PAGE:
It was a rough day yesterday after larger than expected carryout predictions from the USDA for both corn and soybeans. Wheat numbers were in line with expectations.
Looking at a breakdown in the corn numbers we saw the USDA come in a touch higher than anticipated from a yield standpoint with a 176.5 bushel per acre estimate versus the average trade guess of 176. Though they left acreage unchanged, this slight bump in yield combined with the increase in beginning stocks we knew was coming added 72 million bushels to overall supply versus a month ago.
The USDA lowered feed and residual usage by about 50 million bushels while increasing export projections 25 million bushels with food, seed, and residual usage up 5 million bushels from last month. In the end, the adjustments to production, beginning stocks and demand gave us a projected carryout of 1.5 billion bushels, 68 million bushels higher than the average pre-report estimate.
Globally the increase in U.S. carryout helped to bump up world carryout figures as a whole. While there were other smaller adjustments seen throughout the balance sheet, outside of a slight increase in Chinese beginning stocks for the crop year there was not much else of importance to note.
On the soybean side of things, we saw the USDA come in with a larger than expected yield production estimate and limited changes to demand, pushing carryout to 320 million bushels, larger than the 300-million-bushel average pre-report trade guess and up 135 million bushels from last month.
The USDA projects soybean yields will come in at 51.5 bushels per acre this year. While this isn't a record yield, overall production at 4.45 billion bushels is the most beans we've produced in a year. On the demand side, the USDA left exports unchanged, increased crush a touch and lowered the projected amount of beans they believe we will import.
While the increase in carryout was stout, it wasn't out of line when it comes to pre-report estimates and really could be considered mostly priced in. What really hit bean bulls by surprise was the larger than expected growth in soy oil stocks.
The USDA projects we will have 1.8 billion pounds of soy oil on hand at the end of the marketing year. While this figure is not out of line from a historical standpoint, it definitely feels off when looking at current values versus historical. For reference, we had just over a 1.8-billion-pound soy oil carryout in 2019/20 with an average value of just under 30 cents. December soy oil today is trading just over 60 cents.
Obviously, the continued strength in energies as well as ideas we see an explosion in soy oil demand due to growth in renewable diesel lending support, but one can't help but wonder what happens to the soy complex if energies begin to fade.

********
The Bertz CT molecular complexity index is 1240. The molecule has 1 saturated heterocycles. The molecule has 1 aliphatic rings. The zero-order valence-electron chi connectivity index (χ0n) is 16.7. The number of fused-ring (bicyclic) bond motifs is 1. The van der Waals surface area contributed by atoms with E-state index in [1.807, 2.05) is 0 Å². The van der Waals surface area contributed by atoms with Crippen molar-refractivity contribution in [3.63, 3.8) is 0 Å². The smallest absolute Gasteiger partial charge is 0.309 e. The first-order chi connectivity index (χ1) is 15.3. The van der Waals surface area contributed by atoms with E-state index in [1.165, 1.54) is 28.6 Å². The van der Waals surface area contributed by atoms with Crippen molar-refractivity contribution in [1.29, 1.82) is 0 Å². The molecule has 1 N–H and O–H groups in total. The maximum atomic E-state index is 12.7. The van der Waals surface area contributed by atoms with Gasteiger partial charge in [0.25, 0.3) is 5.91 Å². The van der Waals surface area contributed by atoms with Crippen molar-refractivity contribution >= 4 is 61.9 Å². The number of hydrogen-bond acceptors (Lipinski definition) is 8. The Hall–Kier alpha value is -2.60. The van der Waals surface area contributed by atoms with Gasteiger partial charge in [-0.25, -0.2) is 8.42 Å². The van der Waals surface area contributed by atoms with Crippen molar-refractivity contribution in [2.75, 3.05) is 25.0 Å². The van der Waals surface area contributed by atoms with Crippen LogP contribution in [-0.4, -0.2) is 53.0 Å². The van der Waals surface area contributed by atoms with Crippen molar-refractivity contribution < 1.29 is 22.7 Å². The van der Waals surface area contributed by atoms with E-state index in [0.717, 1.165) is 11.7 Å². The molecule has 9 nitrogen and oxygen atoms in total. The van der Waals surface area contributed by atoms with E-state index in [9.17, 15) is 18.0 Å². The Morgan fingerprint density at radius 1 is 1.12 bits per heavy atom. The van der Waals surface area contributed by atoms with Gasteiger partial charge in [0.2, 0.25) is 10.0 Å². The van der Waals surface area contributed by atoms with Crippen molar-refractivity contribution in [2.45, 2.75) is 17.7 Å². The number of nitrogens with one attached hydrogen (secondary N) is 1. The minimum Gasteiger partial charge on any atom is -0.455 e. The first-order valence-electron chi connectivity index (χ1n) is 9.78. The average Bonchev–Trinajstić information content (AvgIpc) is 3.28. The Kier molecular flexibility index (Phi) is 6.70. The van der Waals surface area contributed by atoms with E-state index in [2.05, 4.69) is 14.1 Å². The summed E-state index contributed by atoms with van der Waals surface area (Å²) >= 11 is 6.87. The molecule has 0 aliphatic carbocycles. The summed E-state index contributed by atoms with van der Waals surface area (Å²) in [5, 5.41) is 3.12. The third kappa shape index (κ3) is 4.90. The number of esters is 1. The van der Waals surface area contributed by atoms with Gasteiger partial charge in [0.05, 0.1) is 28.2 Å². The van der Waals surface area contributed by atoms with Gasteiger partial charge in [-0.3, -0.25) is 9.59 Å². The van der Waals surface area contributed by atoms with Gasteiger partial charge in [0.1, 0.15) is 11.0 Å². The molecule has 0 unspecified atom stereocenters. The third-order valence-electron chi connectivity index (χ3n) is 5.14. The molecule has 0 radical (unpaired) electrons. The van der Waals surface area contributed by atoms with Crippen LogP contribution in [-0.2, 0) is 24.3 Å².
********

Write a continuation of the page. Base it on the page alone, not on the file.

From a global perspective, the increase in U.S. supplies and subsequent ending stocks pushed world figures higher as well, with global carryout coming in 141 million bushels higher than anticipated.
Wheat figures continue to show incredibly tight stocks domestically, with carryout falling to its lowest level in over 8 years. Global stocks continue to shrink as well compared to expectations and historical norms. Based on the USDA's world carryout expectations in yesterday's numbers we will end the year with more corn in the world than we will wheat- something that one could say is incredibly unexpected when thinking about just how burdensome wheat stocks were just 2 or 3 years ago.
The strength in wheat will likely help bolster corn for feed demand in the year ahead, though it will definitely take some time to see that transition.
Outside of the report we got updated export inspections. Soybean inspections were a marketing year high and above the level needed each week to meet USDA export estimates though the overall pace continues to lag. Corn shipments were off a bit from a week ago and below the level needed to meet USDA projections. Wheat shipments were a touch low as well, but with current values that was not unexpected.
Crop progress showed 41% of the corn crop has been harvested in the country, with 49% of soybeans ran. 60% of the winter wheat crop is planted.
Looking ahead we will see the release of Fed minutes later this afternoon, with the dollar hitting its highest level in a year as traders expect to see more talk of tapering. According to some experts we are now looking at a 50/50 chance rates get raised before July of next year. A much faster timeframe than discussed even a month ago.
Fed officials continue to claim inflation is transitory and will not last, but today will be our first insight into their thoughts since the run up in energy prices. As we talked about earlier this week, pain at the pump tends to be the final straw for consumers and subsequently when their representatives in Congress tend to step in.
In addition to Fed minutes, we will be watching to see what kind of follow through we have today after beans made a major move lower. Support was broken yesterday, but a push higher in soy oil overnight as well as the idea Chinese crushers will be in buying big on this break has pushed Nov beans back up above $12 at the time of this writing while corn and wheat remain mixed.
Corn down 3-4
Beans up 5-6